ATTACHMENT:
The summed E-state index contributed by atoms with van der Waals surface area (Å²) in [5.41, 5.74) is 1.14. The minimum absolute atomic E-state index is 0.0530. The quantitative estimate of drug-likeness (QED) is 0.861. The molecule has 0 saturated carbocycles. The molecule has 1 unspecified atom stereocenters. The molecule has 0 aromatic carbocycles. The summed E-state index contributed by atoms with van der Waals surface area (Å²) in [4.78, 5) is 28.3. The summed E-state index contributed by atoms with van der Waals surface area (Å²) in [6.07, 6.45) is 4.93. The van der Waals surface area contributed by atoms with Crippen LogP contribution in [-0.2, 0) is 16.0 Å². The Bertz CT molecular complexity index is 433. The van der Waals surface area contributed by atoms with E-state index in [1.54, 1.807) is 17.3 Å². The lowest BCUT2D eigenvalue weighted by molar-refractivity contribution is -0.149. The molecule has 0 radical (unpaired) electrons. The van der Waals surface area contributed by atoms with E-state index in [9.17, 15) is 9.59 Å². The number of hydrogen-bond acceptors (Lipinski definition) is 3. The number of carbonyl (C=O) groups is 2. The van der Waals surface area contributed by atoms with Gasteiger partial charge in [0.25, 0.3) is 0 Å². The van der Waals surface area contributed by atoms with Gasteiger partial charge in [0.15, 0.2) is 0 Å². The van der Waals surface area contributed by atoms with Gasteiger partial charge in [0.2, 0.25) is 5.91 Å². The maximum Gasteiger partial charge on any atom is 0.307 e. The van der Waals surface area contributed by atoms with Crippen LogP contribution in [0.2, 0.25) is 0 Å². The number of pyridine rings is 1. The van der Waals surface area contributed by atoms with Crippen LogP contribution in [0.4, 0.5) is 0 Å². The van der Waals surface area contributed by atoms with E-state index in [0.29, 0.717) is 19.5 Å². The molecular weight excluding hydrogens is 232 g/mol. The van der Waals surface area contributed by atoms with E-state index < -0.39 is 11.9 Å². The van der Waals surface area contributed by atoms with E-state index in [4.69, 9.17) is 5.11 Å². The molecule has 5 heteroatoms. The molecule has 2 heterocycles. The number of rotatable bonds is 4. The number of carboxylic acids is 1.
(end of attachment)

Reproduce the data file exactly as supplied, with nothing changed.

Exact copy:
The summed E-state index contributed by atoms with van der Waals surface area (Å²) in [5.41, 5.74) is 1.14. The minimum absolute atomic E-state index is 0.0530. The quantitative estimate of drug-likeness (QED) is 0.861. The molecule has 0 saturated carbocycles. The molecule has 1 unspecified atom stereocenters. The molecule has 0 aromatic carbocycles. The summed E-state index contributed by atoms with van der Waals surface area (Å²) in [4.78, 5) is 28.3. The summed E-state index contributed by atoms with van der Waals surface area (Å²) in [6.07, 6.45) is 4.93. The van der Waals surface area contributed by atoms with Crippen LogP contribution in [-0.2, 0) is 16.0 Å². The Bertz CT molecular complexity index is 433. The van der Waals surface area contributed by atoms with E-state index in [1.54, 1.807) is 17.3 Å². The lowest BCUT2D eigenvalue weighted by molar-refractivity contribution is -0.149. The molecule has 0 radical (unpaired) electrons. The van der Waals surface area contributed by atoms with E-state index in [9.17, 15) is 9.59 Å². The number of hydrogen-bond acceptors (Lipinski definition) is 3. The number of carbonyl (C=O) groups is 2. The van der Waals surface area contributed by atoms with Gasteiger partial charge in [0.25, 0.3) is 0 Å². The van der Waals surface area contributed by atoms with Gasteiger partial charge in [0.15, 0.2) is 0 Å². The van der Waals surface area contributed by atoms with Gasteiger partial charge in [0.2, 0.25) is 5.91 Å². The maximum Gasteiger partial charge on any atom is 0.307 e. The van der Waals surface area contributed by atoms with Crippen LogP contribution in [0.2, 0.25) is 0 Å². The number of pyridine rings is 1. The van der Waals surface area contributed by atoms with Crippen LogP contribution in [0.4, 0.5) is 0 Å². The van der Waals surface area contributed by atoms with E-state index in [0.29, 0.717) is 19.5 Å². The molecular weight excluding hydrogens is 232 g/mol. The van der Waals surface area contributed by atoms with E-state index < -0.39 is 11.9 Å². The van der Waals surface area contributed by atoms with E-state index in [4.69, 9.17) is 5.11 Å². The molecule has 5 heteroatoms. The molecule has 2 heterocycles. The number of rotatable bonds is 4. The number of carboxylic acids is 1.